Dominance rank and the presence of sexually receptive females predict feces-measured body temperature in male chimpanzees

Jacob D. Negrey, Aaron A. Sandel, Kevin E. Langergraber

Research output: Contribution to journalArticlepeer-review

3 Scopus citations


Abstract: Quantifying the costs of mating is key for understanding life-history trade-offs. As a reflection of metabolic rate, body temperature is one metric for assaying these costs. However, conventional methods for measuring body temperature are invasive and unsuitable for the study of free-living populations of endangered species, including great apes. A promising proxy for body temperature is fecal temperature, the internal temperature of fecal deposits shortly following defecation. We validated this method with humans, finding that maximum fecal temperature is a reliable proxy for rectal temperature. We then applied this method to wild chimpanzees (Pan troglodytes schweinfurthii) at Ngogo, Kibale National Park, Uganda. We collected and analyzed 101 fecal temperature measurements from 43 adult chimpanzees (male: N = 28; female: N = 15). Chimpanzee fecal temperature ranged from 33.4 to 38.9 °C, with a mean of 35.8 °C. Although fecal temperature was not predicted by sex, age, or ambient temperature, male fecal temperature was 1.1 °C higher on days when sexually receptive females were present and was positively correlated with male dominance rank. Post hoc analyses showed that overall copulation rates, but not aggression rates, were positively correlated with fecal temperature, suggesting that sexual physiology and behavior best explain mating-related temperature variation. Together, these results indicate fecal temperature is a reliable proxy for core body temperature in large-bodied mammals, captures metabolic costs associated with male mating behavior, and represents a valuable noninvasive tool for biological field research. Significance statement: Body temperature illuminates an animal’s physiological condition and energy expenditure, but it is difficult to measure in wild animals. Consequently, basic data on body temperature and its socioecological correlates in wild animals are scant, especially when noninvasive measures must be used. To address this problem, we demonstrated that the temperatures of fecal deposits reliably estimate body temperatures in a large bodied primate and are approximately as reliable as invasive, subcutaneous transponder methods used in other mammals. We then found that fecal temperature in chimpanzees varied by ecologically and reproductively relevant variables including time of year, the presence of sexually receptive females, and dominance rank. Sexual behavior was likely responsible for increased male fecal temperature, as overall copulation frequency, but not aggression, was correlated with fecal temperature. We therefore provide evidence that fecal temperature can be used to assay body temperature and address questions regarding physiological condition and metabolic expenditure.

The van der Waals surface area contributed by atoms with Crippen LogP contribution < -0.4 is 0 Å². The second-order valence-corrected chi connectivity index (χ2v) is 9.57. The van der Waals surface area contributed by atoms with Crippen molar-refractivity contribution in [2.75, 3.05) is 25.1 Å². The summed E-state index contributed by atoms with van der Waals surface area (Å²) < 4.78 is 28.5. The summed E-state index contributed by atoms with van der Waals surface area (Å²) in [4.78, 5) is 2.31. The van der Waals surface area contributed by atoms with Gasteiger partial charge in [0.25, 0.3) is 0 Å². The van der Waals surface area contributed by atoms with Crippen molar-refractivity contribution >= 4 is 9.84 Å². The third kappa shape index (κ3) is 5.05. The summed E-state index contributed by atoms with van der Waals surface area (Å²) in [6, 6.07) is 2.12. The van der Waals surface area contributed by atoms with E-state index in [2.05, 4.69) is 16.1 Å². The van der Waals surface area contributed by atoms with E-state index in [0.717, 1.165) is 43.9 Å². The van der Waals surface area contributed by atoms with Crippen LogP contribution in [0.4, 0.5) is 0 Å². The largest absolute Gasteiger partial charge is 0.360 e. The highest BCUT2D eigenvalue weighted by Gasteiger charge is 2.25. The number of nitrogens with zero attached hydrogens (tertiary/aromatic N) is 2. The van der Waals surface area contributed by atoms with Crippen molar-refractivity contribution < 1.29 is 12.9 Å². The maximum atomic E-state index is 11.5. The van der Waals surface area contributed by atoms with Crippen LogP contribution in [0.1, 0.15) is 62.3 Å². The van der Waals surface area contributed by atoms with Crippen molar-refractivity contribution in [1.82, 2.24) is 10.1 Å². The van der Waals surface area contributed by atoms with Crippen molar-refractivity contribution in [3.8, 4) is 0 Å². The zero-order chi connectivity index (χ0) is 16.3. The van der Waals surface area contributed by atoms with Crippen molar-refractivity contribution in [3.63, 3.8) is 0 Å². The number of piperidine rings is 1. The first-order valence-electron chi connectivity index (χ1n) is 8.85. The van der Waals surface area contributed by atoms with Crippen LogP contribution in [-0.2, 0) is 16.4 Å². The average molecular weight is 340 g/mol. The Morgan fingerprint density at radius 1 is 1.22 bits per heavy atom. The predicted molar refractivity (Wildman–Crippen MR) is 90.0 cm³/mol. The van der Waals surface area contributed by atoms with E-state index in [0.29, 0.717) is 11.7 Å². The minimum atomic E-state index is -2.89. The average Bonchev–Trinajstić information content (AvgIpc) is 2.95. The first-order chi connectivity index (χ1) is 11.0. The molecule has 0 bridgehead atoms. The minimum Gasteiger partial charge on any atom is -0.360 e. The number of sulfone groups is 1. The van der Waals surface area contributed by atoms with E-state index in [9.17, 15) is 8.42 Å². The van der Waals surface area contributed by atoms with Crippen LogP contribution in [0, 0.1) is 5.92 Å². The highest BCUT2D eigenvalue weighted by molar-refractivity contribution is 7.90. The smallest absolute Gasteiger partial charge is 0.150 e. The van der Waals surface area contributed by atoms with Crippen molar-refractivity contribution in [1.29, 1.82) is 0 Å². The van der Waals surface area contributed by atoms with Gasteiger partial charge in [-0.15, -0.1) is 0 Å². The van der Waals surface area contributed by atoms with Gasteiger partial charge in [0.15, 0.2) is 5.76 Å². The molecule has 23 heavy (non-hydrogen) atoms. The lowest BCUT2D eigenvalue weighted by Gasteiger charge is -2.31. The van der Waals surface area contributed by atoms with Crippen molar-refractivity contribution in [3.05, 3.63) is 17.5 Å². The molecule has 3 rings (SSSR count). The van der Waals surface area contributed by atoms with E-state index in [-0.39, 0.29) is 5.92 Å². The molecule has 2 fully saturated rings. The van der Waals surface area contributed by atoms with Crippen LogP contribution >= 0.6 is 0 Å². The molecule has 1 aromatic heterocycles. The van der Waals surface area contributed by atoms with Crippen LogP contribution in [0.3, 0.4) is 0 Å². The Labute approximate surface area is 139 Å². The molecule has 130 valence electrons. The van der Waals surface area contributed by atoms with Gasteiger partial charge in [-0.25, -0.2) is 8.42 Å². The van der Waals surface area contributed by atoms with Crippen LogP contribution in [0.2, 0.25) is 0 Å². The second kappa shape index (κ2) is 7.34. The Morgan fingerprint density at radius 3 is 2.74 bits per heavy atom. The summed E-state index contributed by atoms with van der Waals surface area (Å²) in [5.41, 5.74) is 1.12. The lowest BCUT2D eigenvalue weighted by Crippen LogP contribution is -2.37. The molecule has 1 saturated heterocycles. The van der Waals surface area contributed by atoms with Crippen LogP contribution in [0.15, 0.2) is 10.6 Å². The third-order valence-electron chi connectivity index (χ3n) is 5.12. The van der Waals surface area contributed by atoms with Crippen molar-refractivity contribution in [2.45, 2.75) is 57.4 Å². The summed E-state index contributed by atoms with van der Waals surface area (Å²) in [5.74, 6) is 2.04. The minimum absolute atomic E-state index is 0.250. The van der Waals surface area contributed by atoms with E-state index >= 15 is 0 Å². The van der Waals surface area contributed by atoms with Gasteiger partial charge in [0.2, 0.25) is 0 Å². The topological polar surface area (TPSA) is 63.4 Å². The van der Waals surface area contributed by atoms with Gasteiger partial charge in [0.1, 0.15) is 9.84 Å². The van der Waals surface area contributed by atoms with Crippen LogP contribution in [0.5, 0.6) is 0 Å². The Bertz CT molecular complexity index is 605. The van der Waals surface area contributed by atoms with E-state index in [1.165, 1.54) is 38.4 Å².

Original languageEnglish (US)
Article number5
JournalBehavioral Ecology and Sociobiology
Issue number1
StatePublished - Jan 1 2020


  • Body temperature
  • Chimpanzee
  • Mating effort
  • Metabolism
  • Noninvasive
  • Pan troglodytes

ASJC Scopus subject areas

  • Ecology, Evolution, Behavior and Systematics
  • Animal Science and Zoology


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